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Expert miners were due to enter the West Coast mine this morning in a long-awaited bid to try to recover the remains of the 29 men killed during the November 19, 2010 disaster.
The Pike River Recovery Agency (PRRA) has been working for months to purge methane and oxygen from the mine by pumping in nitrogen. But on Wednesday elevated oxygen levels were recorded from a borehole 2.3km into the mine's drift, where the roof collapsed in the 2010 explosions. The oxygen had the potential for a "spontaneous combustion event".
Yesterday afternoon, Pike River Recovery Minister Andrew Little made the announcement to delay re-entry. "... unexpected and unexplained readings were reported by the atmospheric monitoring systems in the Pike River mine, leading to re-entry operations being suspended," he said.The delay could last days, even weeks, but PRRA bosses say they will "definitely" still go into the mine.
Anna Osborne, chairwoman for the Pike River Family Reference Group and whose husband Milton died in the tragedy, said the families would be disappointed.
She is "slightly" disappointed, too, but was glad that the agency was putting the health and safety of the men going back into the mine first.
It was not a show-stopper and once the issues were investigated, "it will be back on".
Along with Mr Little, Prime Minister Jacinda Ardern, Deputy Prime Minister Winston Peters, Green Party co-leader James Shaw and National Party Pike River spokesman Mark Mitchell were all due to attend the reopening today.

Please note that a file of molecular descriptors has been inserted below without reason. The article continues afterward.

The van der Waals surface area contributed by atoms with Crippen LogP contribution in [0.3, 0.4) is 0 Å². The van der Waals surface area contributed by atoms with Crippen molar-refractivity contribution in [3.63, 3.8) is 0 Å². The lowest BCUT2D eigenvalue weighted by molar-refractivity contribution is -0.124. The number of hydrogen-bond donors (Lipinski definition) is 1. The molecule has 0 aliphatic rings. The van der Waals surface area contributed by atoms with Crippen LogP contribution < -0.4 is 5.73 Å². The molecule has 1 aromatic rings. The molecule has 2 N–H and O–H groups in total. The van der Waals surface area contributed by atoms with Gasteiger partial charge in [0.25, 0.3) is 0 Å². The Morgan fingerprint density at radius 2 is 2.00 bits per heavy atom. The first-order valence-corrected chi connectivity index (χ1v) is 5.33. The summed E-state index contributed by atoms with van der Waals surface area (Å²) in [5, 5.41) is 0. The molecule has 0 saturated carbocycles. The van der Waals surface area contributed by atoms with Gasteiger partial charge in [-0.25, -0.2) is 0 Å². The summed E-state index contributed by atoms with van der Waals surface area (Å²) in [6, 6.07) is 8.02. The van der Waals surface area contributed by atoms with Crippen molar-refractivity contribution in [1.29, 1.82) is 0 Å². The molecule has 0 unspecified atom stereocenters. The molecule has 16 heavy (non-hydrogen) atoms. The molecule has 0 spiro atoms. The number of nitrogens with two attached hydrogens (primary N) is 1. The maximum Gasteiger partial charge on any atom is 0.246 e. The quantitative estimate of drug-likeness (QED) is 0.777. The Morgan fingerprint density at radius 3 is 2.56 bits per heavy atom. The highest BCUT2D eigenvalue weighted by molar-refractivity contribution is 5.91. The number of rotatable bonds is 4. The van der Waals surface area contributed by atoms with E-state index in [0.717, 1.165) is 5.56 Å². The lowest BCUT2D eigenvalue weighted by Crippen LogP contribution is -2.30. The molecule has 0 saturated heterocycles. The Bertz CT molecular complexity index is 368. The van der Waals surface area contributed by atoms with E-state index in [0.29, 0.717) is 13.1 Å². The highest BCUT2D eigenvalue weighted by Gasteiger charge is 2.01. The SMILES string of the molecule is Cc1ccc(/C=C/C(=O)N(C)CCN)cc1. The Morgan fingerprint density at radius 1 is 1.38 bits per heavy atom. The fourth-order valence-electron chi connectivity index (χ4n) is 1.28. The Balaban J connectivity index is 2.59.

"Yesterday unexpected and unexplained readings were reported by the atmospheric monitoring systems in the Pike River mine, leading to re-entry operations being suspended," Mr Little said.
"If you can't explain it, you stop what you're doing until you can."
Mr Little said the unpredictable nature of the operation was expected, and information about the events of the last 12 to 24 hours is now being looked at.
The elevated oxygen levels might be because the monitoring equipment is inaccurate. Another possibility is that it oxygen was coming through the strata.Mr Little said the delay "could be days, could be weeks", but a safety priority meant that further action could not take place until more was known about the elevated oxygen levels.
The atmosphere in the drift has changed and the air is not breathable.
Mr Little was disappointed at the delay and for the families, but safety had to come first.
He said the families knew the technical challenge of the project, and while the families were disappointed with the delay, they were also realistic.
"Safety must come first. No more lives can be put at risk," Mr Little said.
Families had been readying themselves for an emotional moment when the 30m-seal at the mine's entrance was to be breached.
It has been more than eight years since the heartache from the loss of 29 men's lives, outrage over attempts to permanently seal the mine - which the families successfully fought - and frustration at the lack of accountability.
They have also wanted it to be treated as a crime scene, and any clues which may lead to a future prosecution, gathered and explored.
After the methane gas explosion, fears of further explosions prevented any search and rescue attempts.
Toxic gas levels and safety concerns meant the first attempt back into the mine, four days after the initial explosion, was made with a New Zealand Defence Force robot, which broke down just 550m in after reaching water.
Four more robots followed, with mixed results, including video footage on November 25, 2010, from 1600m into the mine, which showed extensive damage from the second blast and ended hope of recovering the 29 trapped miners.